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Individual Modulation of Anti-predator Responses in Common Marmosets

  • Author(s): Kemp, Caralyn
  • Kaplan, Gisela
  • et al.
Creative Commons 'BY' version 4.0 license
Abstract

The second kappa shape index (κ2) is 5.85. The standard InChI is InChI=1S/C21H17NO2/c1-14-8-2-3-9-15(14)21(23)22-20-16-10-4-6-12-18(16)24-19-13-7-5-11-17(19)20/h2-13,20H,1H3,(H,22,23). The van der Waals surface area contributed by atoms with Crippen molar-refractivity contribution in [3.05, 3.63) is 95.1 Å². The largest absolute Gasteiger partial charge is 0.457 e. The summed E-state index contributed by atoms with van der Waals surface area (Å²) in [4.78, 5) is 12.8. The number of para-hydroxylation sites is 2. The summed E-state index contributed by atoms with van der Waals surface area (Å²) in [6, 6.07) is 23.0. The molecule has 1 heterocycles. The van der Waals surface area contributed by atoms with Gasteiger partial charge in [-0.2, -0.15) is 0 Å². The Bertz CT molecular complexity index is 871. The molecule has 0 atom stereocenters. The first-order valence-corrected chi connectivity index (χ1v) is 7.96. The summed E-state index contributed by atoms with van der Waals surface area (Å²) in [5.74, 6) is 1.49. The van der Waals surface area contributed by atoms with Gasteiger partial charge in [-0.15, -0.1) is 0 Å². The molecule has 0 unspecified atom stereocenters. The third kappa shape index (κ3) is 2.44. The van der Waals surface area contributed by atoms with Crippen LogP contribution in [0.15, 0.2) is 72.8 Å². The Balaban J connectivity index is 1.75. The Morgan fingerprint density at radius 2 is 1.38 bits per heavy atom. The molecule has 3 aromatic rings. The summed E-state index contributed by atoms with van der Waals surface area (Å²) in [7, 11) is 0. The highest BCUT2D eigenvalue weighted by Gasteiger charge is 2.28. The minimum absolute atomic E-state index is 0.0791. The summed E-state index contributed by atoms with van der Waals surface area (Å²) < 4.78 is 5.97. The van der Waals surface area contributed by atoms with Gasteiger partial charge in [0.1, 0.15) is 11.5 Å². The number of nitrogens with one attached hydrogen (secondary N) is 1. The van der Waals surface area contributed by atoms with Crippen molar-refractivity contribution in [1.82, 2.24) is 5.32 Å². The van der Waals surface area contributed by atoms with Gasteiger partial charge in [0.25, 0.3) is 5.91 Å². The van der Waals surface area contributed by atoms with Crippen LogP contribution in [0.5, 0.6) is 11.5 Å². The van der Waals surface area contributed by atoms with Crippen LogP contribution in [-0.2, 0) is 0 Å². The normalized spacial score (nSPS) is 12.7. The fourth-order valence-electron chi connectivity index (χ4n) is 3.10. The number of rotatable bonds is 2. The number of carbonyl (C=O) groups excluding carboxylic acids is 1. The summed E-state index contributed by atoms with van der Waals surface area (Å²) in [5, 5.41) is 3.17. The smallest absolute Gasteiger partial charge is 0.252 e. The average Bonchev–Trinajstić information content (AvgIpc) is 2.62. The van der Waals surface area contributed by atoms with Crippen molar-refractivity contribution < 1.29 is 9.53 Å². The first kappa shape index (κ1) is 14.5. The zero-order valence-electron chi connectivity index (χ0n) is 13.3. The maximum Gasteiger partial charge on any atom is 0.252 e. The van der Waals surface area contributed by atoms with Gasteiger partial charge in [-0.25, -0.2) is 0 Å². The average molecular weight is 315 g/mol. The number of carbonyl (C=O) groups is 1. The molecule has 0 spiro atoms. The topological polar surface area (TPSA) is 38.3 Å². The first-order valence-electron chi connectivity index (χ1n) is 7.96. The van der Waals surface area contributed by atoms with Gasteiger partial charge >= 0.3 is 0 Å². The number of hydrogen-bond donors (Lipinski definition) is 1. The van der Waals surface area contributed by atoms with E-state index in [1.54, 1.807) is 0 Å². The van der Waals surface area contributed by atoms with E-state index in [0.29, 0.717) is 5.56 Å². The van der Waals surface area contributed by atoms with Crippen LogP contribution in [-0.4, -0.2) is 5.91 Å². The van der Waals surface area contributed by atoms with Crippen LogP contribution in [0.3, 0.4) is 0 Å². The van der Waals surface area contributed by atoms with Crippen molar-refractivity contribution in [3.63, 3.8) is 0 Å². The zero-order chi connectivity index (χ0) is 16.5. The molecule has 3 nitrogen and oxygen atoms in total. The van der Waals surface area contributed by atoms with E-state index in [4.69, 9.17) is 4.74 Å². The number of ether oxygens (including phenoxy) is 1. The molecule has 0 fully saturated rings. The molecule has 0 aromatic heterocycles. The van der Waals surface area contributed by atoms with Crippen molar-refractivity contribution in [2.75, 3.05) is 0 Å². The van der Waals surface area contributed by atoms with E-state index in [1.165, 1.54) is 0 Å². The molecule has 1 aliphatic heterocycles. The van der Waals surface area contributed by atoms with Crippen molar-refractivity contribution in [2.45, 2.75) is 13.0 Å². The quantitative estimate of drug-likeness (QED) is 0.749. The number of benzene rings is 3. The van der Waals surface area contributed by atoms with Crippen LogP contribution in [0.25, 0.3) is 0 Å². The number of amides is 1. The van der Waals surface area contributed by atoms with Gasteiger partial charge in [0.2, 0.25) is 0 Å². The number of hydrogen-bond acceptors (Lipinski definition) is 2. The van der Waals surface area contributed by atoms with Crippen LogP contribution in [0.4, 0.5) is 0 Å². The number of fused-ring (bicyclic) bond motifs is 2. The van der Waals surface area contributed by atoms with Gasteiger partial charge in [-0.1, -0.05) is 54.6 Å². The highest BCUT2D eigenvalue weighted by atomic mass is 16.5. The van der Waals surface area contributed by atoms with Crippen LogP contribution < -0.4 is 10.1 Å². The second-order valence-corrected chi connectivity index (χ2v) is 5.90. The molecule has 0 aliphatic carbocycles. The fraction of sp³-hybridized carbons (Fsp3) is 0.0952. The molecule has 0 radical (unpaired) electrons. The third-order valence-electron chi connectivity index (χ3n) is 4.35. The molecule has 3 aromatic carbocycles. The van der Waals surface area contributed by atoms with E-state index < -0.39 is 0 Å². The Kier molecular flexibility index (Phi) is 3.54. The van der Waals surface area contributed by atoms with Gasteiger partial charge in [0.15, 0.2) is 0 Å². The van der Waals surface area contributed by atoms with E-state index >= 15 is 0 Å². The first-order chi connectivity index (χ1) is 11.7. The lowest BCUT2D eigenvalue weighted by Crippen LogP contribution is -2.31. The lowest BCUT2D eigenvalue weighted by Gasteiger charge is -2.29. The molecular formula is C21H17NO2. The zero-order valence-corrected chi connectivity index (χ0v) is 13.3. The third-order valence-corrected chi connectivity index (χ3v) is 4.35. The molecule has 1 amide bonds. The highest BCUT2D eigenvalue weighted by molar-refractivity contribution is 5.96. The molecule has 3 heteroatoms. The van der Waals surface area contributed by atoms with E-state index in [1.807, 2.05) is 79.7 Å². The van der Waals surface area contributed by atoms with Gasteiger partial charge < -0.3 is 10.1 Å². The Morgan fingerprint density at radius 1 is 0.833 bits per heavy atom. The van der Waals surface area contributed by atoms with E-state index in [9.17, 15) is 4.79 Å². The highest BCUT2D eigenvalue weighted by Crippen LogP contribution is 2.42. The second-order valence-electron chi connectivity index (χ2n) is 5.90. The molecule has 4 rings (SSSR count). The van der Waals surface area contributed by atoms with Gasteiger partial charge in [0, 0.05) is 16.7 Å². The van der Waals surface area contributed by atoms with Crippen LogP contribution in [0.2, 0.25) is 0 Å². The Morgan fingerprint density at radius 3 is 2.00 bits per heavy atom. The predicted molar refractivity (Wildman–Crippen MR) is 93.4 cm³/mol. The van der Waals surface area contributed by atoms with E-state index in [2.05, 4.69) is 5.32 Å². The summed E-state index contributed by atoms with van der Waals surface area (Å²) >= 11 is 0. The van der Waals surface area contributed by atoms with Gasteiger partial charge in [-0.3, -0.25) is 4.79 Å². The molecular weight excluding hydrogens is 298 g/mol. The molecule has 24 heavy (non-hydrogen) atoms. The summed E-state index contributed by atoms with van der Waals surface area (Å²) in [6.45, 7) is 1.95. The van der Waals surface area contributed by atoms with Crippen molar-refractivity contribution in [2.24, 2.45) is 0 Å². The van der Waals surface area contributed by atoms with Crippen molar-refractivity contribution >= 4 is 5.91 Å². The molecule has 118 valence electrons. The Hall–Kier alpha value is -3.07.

Group living may confer an advantage on prey animals if individuals help maximise protection from predation. Some evidence suggests that age and sex differences may signify role divisions infight/flight responses. We examined whether captive common marmosets (Callithrix jacchus), a group-living primate species, might also show sex and age differences in response to predators and presented predator-based visual and auditory stimuli, individually and simultaneously. No significantsex or age differences emerged in any of the behaviour recorded. However, we found strong evidence that there were individual differences in flight/fight responses depending on the stimulus presented. Inpresenting a taxidermic model of a carnivore visually, five (of the 12) marmosets showed behaviour suggesting cautiousness, whereas five other marmosets displayed risk-taking behaviour (scored asclose proximity to stimulus, mobbing vocalisations and short latency to approach and vocalise). Importantly, cautious and risk-taking individuals did not behave consistently in these roles but changed when presented with the auditory stimulus or the visual and auditory stimuli combined.These results suggest that there may be individual differences in assessing sensory cues and levels offear fulness and risk-taking may vary accordingly. Whether or not such differences confer anadvantage on group living species, it is an entirely new finding that the type of sensory stimulation affects and alters behaviour to a significant extent within an individual and within the same group of primates.//

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